The company behind one of the largest safety recalls in automotive history might have a lifeline thrown its way.
Takata, the manufacturer at the heart of the exploding airbag scandal, is being courted by private equity firms, Bloomberg reports, with at least one high-profile company already in close talks. (Read More…)
Confirming rumbling from earlier today, the U.S. Department of Transportation is calling for the recall of 35 to 40 million Takata airbag inflators that pose a potentially deadly risk to motorists.
All of the company’s ammonium nitrate-based frontal airbag inflators that were shipped to automakers without a chemical drying agent are included in the recall. (Read More…)
Maybe 2016 isn’t Takata’s year.
The airbag manufacturer at the heart of the largest automotive safety recall in history is poised to double the number of airbag inflators it needs to fix, Reuters reports.
A number of people close to the issue said the beleaguered company will soon announce a massive expansion in the scope of the recall, which has already seen 28.8 million airbag inflators recalled in vehicles from 14 automakers. Another 35 to 40 million units require fixing, the sources say. (Read More…)
The cost of a comprehensive recall of all Takata Corporation airbag inflators could sink the company.
A source at airbag manufacturer Takata told Bloomberg that a worst-case scenario — a recall of 287.5 million airbag inflators — would cost the company $24 billion dollars, far more than analysts previously estimated.
The cost would be the equivalent of four times the projected revenue Takata expects for the 2015-2016 fiscal year, or six times the total value of the company’s assets.
An American man will soon enjoy the task of making people love his controversial company again.
That, Goodyear’s been watching I, Robot, Toyota shatters its corporate structure, sentiment grows for better braking, and the feds say the airbag recall has gone far enough … after the break!
Ford announced Monday that it would no longer use airbag inflators made by beleaguered supplier Takata. It’s the latest automaker to join a growing list of companies abandoning the controversial parts maker, Automotive News reported.
Honda, Nissan, Mazda and Toyota all announced they wouldn’t be using the airbag inflators, which could explode and spray metal shards into drivers and passengers, after the company’s record recall and fine by the Department of Transportation. Roughly 1.5 million Fords have been recalled as part of the airbag recall that has affected 19 million cars by 12 different automakers.
So far, eight deaths and nearly 100 injuries have been blamed on the faulty airbags. (Read More…)
Speaking at an event in suburban Detroit, National Highway Traffic Safety Administration chief Mark Rosekind said Volkswagen’s admission that they lied about emissions in their diesel cars erodes confidence in automakers.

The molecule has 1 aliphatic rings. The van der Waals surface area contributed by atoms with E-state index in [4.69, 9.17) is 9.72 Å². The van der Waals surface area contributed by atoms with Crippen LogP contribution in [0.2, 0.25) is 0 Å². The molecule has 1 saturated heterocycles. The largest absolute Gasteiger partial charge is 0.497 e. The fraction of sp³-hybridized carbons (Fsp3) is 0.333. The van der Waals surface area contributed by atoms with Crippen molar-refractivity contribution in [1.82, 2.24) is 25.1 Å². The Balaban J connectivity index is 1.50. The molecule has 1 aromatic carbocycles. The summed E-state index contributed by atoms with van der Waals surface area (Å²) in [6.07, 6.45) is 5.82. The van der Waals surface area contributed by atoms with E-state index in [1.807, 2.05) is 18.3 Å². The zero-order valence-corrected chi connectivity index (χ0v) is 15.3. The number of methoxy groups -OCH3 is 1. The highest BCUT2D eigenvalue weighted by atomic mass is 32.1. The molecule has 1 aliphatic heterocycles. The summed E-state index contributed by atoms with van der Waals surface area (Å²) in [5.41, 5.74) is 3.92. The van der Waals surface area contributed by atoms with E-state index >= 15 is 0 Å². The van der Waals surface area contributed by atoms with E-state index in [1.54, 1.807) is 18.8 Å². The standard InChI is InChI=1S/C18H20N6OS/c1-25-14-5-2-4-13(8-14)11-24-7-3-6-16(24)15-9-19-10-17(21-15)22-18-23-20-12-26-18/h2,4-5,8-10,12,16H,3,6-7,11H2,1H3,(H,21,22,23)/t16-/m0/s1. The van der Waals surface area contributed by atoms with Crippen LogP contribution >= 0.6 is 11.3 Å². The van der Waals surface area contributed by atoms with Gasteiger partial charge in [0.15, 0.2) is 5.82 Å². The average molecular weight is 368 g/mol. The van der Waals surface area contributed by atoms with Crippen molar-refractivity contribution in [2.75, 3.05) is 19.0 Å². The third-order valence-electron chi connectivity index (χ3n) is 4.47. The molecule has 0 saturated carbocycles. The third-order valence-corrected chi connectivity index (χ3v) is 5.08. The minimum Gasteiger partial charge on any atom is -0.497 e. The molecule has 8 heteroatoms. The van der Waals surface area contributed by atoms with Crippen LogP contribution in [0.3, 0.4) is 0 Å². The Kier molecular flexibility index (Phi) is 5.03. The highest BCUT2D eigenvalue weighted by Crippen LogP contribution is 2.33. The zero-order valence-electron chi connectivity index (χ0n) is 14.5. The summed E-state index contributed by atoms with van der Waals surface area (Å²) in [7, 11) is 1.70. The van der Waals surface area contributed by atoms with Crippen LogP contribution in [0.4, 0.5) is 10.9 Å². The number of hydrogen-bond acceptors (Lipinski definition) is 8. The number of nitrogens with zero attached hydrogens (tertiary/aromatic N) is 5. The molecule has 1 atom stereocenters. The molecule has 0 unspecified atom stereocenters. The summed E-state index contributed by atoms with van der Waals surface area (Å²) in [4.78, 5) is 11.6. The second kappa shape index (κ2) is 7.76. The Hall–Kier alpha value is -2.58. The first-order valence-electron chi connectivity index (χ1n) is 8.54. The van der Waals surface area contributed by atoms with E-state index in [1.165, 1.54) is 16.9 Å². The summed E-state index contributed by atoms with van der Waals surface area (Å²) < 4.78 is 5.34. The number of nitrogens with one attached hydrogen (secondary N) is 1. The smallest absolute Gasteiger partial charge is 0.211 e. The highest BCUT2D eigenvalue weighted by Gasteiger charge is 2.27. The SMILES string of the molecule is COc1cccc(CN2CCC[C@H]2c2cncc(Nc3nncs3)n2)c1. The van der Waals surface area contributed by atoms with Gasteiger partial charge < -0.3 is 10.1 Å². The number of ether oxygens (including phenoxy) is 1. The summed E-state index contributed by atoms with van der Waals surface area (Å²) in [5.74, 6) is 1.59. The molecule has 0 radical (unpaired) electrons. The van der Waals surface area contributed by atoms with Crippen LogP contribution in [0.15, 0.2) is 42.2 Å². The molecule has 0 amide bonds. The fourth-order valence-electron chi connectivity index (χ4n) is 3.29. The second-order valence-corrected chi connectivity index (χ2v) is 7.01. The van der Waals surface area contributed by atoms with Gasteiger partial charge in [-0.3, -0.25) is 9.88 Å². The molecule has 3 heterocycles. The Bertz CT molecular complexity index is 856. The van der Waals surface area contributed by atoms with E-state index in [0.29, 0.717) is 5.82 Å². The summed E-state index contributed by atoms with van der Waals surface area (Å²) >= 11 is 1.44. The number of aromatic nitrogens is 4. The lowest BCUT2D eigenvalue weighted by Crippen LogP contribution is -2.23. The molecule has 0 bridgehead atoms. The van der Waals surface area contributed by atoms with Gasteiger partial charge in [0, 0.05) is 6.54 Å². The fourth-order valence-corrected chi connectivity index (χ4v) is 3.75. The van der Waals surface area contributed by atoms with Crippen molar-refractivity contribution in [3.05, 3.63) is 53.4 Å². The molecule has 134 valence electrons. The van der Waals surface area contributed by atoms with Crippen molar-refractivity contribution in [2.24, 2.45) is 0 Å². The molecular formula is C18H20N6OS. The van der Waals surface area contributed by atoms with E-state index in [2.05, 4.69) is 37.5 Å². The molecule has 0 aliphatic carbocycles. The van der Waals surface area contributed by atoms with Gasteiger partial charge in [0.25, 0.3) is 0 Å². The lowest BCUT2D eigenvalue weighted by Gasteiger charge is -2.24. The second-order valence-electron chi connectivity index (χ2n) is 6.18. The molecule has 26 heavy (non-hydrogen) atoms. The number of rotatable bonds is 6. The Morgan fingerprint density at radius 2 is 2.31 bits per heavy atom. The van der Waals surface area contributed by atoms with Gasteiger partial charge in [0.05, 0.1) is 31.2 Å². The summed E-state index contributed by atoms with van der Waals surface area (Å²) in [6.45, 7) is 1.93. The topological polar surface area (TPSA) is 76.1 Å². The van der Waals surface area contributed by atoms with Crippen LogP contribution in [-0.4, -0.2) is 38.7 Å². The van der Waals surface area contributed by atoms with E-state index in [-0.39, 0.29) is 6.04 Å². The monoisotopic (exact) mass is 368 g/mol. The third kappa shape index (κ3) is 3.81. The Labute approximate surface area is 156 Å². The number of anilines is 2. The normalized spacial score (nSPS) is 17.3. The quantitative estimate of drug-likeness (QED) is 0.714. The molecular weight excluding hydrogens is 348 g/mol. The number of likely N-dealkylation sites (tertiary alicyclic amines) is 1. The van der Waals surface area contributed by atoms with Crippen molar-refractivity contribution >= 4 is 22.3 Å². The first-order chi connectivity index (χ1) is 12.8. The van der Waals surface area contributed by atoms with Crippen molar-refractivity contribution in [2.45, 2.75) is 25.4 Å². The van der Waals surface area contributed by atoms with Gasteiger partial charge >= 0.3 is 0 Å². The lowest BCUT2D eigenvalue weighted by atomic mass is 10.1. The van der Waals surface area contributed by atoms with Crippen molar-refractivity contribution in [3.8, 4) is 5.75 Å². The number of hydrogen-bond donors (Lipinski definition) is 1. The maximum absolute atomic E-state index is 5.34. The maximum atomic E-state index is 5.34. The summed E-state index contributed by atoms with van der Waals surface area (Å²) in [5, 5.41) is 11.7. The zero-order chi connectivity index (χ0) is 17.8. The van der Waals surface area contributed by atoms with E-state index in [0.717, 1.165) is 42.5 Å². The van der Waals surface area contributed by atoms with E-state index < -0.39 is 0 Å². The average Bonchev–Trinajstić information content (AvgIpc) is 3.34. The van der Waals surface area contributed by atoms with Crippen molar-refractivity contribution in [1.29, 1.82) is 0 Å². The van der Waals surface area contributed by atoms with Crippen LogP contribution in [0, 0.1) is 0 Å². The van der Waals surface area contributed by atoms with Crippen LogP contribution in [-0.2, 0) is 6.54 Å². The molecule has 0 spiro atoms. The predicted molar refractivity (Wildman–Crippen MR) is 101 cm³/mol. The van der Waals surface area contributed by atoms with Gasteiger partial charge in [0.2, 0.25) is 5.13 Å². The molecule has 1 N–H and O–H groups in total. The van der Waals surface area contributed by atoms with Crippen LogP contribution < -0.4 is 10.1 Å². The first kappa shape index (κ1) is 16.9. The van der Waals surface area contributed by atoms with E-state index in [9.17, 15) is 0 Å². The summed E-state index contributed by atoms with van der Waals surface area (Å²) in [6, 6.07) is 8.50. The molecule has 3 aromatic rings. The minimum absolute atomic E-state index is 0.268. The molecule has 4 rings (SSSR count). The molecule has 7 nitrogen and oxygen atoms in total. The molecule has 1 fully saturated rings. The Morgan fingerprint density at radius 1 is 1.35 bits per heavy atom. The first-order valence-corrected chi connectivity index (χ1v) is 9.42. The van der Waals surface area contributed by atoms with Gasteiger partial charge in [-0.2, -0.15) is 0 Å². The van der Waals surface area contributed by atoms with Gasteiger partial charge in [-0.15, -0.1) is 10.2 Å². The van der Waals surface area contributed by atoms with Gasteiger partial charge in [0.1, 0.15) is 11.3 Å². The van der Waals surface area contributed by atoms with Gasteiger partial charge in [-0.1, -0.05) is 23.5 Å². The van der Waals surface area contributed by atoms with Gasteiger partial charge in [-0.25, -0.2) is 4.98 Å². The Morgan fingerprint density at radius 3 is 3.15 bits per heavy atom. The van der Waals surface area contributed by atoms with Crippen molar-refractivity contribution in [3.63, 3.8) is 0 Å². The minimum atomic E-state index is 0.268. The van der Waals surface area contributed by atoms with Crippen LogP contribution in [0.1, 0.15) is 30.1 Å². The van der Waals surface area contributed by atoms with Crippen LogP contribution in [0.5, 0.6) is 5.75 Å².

“They tell you one thing, you question it,” Rosekind said to reporters, according to Automotive News. “You just have to question every assumption when information is provided.”
Recent scandals including VW, hackable cars and airbag defects erode consumer confidence and that more must be done by automakers before cars go on sale, he said.
“Accountability in leadership is literally at the top of the list, and we’ve just got to be out front, acting, talking and doing everything we can to demonstrate that it should be in their genes,” Rosekind said, according to Automotive News.
They didn’t make compromises, they made Saabs?
Sajeev, I’ve what should be a straightforward question, but before I go down the rabbit hole with Subaru and GM, I thought I would get some advice. My girlfriend bought a ’05 Saab 9-2X recently. She loves the car and has been making plans for modifying the interior (she’s a lead electronics tech). Anyway, Subaru broadened their Takata airbag recall to include ’05 WRXs…which is essentially what her car is, under the skin.
You can see the question coming, of course. (Read More…)
The Takata airbag inflator problem illustrates a fine dilemma: quality standards across the auto industry are good, those for safety-critical devices are exceptional. The higher the standards, the more difficult it is to spot, much less address, potential problems. If there are only a handful of “incidents” reflected in accident or warranty reports, it requires luck to spot a correlation. Such reports aren’t necessarily high in quality. So even when there does appear to be a potential issue, small numbers and limited information make tracing the root cause(s) challenging and potentially impossible.
(photo courtesy: kdeissy.files.wordpress.com)
TTAC commentator “Stuck in DC Traffic” writes:
Hello Sajeev, B&B and your evil doppelganger Sanjeev,
I have a 2004 Acura TSX 6MT with 263,000 miles on it. The car runs great, owned out right, still looks good, and is almost problem free except for an airbag light. Being that I live in the DC metro area and we are rated one of the worst places in the US for accidents, that light makes me nervous. What I want to know; is it worth getting fixed? Or for that matter is it even worth getting diagnosed? (Read More…)